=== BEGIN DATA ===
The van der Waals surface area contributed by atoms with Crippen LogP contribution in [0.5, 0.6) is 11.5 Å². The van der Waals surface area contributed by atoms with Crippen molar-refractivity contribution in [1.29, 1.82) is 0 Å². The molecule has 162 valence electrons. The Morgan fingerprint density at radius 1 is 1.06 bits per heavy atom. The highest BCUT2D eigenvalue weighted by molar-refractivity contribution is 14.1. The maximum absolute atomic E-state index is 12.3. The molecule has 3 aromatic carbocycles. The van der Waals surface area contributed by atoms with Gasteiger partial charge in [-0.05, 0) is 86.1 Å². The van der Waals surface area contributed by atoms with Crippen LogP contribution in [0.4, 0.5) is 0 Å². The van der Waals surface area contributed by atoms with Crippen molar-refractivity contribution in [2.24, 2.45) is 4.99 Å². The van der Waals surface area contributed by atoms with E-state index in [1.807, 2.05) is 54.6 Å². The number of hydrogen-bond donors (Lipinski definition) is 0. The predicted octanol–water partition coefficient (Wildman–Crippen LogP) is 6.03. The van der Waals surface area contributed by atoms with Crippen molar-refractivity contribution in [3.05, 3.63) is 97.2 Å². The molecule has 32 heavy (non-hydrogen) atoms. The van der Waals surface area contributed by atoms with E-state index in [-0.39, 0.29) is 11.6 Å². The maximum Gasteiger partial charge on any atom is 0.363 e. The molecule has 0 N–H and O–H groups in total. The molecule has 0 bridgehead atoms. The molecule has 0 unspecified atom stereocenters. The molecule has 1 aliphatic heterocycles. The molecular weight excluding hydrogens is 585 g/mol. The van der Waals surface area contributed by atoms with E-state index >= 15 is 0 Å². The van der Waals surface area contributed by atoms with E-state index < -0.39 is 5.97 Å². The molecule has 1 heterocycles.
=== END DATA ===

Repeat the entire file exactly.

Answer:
The van der Waals surface area contributed by atoms with Crippen LogP contribution in [0.5, 0.6) is 11.5 Å². The van der Waals surface area contributed by atoms with Crippen molar-refractivity contribution in [1.29, 1.82) is 0 Å². The molecule has 162 valence electrons. The Morgan fingerprint density at radius 1 is 1.06 bits per heavy atom. The highest BCUT2D eigenvalue weighted by molar-refractivity contribution is 14.1. The maximum absolute atomic E-state index is 12.3. The molecule has 3 aromatic carbocycles. The van der Waals surface area contributed by atoms with Gasteiger partial charge in [-0.05, 0) is 86.1 Å². The van der Waals surface area contributed by atoms with Crippen LogP contribution in [0.4, 0.5) is 0 Å². The van der Waals surface area contributed by atoms with Crippen molar-refractivity contribution in [2.24, 2.45) is 4.99 Å². The van der Waals surface area contributed by atoms with E-state index in [1.807, 2.05) is 54.6 Å². The number of hydrogen-bond donors (Lipinski definition) is 0. The predicted octanol–water partition coefficient (Wildman–Crippen LogP) is 6.03. The van der Waals surface area contributed by atoms with Crippen molar-refractivity contribution in [3.05, 3.63) is 97.2 Å². The molecule has 32 heavy (non-hydrogen) atoms. The van der Waals surface area contributed by atoms with E-state index in [-0.39, 0.29) is 11.6 Å². The maximum Gasteiger partial charge on any atom is 0.363 e. The molecule has 0 N–H and O–H groups in total. The molecule has 0 bridgehead atoms. The molecule has 0 unspecified atom stereocenters. The molecule has 1 aliphatic heterocycles. The molecular weight excluding hydrogens is 585 g/mol. The van der Waals surface area contributed by atoms with E-state index >= 15 is 0 Å². The van der Waals surface area contributed by atoms with E-state index < -0.39 is 5.97 Å². The molecule has 1 heterocycles.